Ken Binmore in Crooked Thinking or Straight Thought? argues that "straight thought" in the tradition of Epicurus and his naturalistic, empirical followers is the proper cure for the "crooked thinking" of philosophers. In response, Gaus argues that the dichotomy between "crooked" and "straight" thinking in philosophy is a false one that ignores what he calls the "paradox of philosophy:" that philosophers are committed to the authority of reason, while also recognizing that reason rarely speaks with one voice on important issues. Instead, Gaus argues that we should think of philosophical doctrines as fables that are constructed to scratch philosophical itches that arise from the use of reason. Insofar as Binmore develops one more such fable, Gaus argues that it doesn't quite scratch the itches that previous thinkers like Gauthier have found troubling.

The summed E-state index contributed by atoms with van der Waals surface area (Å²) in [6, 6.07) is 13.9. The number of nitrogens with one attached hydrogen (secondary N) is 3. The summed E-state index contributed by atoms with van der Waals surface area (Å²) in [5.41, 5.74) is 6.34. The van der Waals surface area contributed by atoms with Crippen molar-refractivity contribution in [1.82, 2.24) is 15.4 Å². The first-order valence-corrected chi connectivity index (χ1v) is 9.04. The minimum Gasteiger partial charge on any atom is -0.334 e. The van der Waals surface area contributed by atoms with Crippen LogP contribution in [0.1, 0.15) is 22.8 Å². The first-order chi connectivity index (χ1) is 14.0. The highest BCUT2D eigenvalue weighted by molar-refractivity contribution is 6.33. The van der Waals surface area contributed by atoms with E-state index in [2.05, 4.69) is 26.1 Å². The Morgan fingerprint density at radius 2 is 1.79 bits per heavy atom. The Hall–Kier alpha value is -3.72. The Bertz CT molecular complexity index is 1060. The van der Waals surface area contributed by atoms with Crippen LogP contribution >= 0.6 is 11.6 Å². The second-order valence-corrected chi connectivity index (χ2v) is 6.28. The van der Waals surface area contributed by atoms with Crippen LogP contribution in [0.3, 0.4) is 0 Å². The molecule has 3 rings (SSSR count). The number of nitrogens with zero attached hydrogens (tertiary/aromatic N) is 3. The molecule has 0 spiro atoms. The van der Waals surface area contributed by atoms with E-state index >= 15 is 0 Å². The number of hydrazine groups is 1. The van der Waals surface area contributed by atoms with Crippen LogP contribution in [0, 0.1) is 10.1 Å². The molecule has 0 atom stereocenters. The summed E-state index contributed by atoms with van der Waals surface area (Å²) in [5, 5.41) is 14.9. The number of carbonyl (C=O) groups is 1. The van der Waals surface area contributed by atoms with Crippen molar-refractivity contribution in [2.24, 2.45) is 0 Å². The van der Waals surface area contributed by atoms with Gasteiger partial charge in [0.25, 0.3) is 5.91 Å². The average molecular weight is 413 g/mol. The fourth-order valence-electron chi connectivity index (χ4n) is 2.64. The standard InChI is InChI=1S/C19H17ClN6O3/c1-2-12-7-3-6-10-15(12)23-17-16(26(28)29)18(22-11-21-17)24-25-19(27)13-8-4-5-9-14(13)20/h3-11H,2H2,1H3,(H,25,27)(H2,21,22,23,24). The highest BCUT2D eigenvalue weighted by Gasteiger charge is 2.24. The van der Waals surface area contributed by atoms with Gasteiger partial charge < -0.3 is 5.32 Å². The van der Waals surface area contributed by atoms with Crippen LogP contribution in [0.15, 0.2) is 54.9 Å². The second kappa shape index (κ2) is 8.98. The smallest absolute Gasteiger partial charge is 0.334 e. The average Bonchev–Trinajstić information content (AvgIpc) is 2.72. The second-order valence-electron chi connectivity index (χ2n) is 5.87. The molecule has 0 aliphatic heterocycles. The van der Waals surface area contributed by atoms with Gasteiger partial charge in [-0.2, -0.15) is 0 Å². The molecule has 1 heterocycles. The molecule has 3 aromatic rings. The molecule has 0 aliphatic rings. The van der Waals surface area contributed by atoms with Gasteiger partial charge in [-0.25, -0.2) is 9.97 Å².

Gaus, G., Thrasher, J. Philosophic Fables. Homo Oecon (2022). https://doi.org/10.1007/s41412-022-00120-z
This article was originally published in Homo Oeconomicus in 2022. https://doi.org/10.1007/s41412-022-00120-z